jokless

    Member
    Spanish (Spain)
    That's wrong. Unless it's not just writing a message to someone.. Is there any other context?

    Languages have changed so much nowadays with the Internet that maybe they've decided to use @ in their text messages for "to" as they for example use "K" for "que" in Spanish.

    But it doesn't mean that "que" is written with a "K".

    That's the only explanation I can give you now. But in correct English it's always "to".

    :)
    After read something about twitter I think the decided to use it or maybe it means "at place", I mean, when you use @Marta you are saying at Marta's profile or "at link" (at place too), because in that case Marta is usually a link so you are saying a this place linked. And then you pur whatever you want. Did I explain myself well?


    Thanks so much.

    jasminasul, i don't understand that:

    b. to direct remarks meant for one person to another person present; speak indirectly to.
     

    ffcleino14

    Member
    United States, English
    The "@" in Twitter is just something that is used in "internet language." In Twitter in English, when you "tweet at" someone (for example, type in @abcde), you will actually notice that above the box it says "Reply to abcde."

    As mentioned above, "talk at" is "to talk to in a manner that indicates that a response is not expected or wanted."

    In your original example, you would always say that the note is "for" your brother.

    Hope that helps.
     

    jasminasul

    Senior Member
    Spanish Andalusia
    Hi Jokless,
    First let me tell you that I agree with marimara and micafe, you write a note to somebody, not at.
    You talk at somebody when you are not really engaging in a conversation and maybe you feel superior to the other person. Also when you talk to one person in the room about another person because you don´t want to talk directly to this second person, say because you are angry with him / her.
    I can give you examples in Spanish if you want, but it has nothing to do with the use of at in this thread.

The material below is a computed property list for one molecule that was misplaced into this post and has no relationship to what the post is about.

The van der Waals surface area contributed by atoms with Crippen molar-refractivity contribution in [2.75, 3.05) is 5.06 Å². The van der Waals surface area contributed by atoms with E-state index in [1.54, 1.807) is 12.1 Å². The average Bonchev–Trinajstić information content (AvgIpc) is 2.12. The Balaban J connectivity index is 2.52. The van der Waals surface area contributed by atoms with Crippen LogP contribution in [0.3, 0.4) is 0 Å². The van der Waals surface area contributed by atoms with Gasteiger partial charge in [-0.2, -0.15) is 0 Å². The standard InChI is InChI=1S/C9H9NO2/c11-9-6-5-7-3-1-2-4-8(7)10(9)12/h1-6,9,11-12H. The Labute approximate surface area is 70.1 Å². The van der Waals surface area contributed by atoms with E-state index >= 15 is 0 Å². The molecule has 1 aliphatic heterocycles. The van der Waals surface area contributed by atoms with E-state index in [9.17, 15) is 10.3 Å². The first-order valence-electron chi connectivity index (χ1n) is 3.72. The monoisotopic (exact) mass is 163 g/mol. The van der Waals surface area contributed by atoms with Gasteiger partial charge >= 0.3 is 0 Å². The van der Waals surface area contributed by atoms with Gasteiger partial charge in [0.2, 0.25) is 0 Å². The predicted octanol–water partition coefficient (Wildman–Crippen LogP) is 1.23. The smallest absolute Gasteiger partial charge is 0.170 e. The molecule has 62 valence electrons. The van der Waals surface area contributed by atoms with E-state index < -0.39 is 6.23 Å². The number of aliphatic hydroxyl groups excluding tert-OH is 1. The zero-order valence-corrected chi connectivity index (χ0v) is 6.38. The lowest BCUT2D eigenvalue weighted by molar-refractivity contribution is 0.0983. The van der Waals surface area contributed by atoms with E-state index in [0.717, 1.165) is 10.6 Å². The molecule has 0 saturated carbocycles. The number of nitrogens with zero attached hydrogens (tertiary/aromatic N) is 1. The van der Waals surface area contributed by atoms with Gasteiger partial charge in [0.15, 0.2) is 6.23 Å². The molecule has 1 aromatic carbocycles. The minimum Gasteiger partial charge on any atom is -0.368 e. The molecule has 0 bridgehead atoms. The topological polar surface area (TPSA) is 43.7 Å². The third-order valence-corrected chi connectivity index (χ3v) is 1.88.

jokless

    Member
    Spanish (Spain)
    I understand now talk at, thanks to all.

    ffcleino14, I know what's the meaning when you put @abcd, but I didn't undertand why at (@) and not to. Because of that I was thinking I was wrong about the use of to and for (I use them like mcafe and jasminasul said) and I asked if I have to use "at" but now I'm sure that I was true before my mental mess. Maybe using at (@) is something like micafe said, people use it instead of "to" but not with the meaning of "at" (the pronunciation of @) or maybe it's my explanation of "at place" (explanation about why twitter tought about use @ and then people use instead of to).

    Thank to much to all for your responses and giving me more knowledge.
     

    jokless

    Member
    Spanish (Spain)
    In your original example, you would always say that the note is "for" your brother.

    Hope that helps.
    Are you telling me I can say "for my brother: bla bla bla" and "to my brother: bla bla bla"?

    In any case, that makes sense to me but I thougt I can't put for in that case.
     

    ffcleino14

    Member
    United States, English
    Micafe is right. In Twitter, we use "@" to mean "to." You may hear the slang phrase "tweet at" somebody, but you are really "tweeting to" somebody.

    I would say we use @ because it is a symbol; instead of having to type out "to" we can just type "@." Also, if we typed "to" then Twitter wouldn't know whether it was just a regular "to" in a sentence or whether we were tweeting "to" somebody. It's just a convention.

    In response to your original example, I should have been more clear. Prepositions are very confusing! If I were writing a note to my brother and I left it on the desk for him (is that what you are describing?), I would write in the note itself "To my brother (a mi hermano): could you call me when you read this note," but I would say that the note is for my brother (para mi hermano). So I agree 100% with micafe's first reply!

    Hope this isn't more confusing.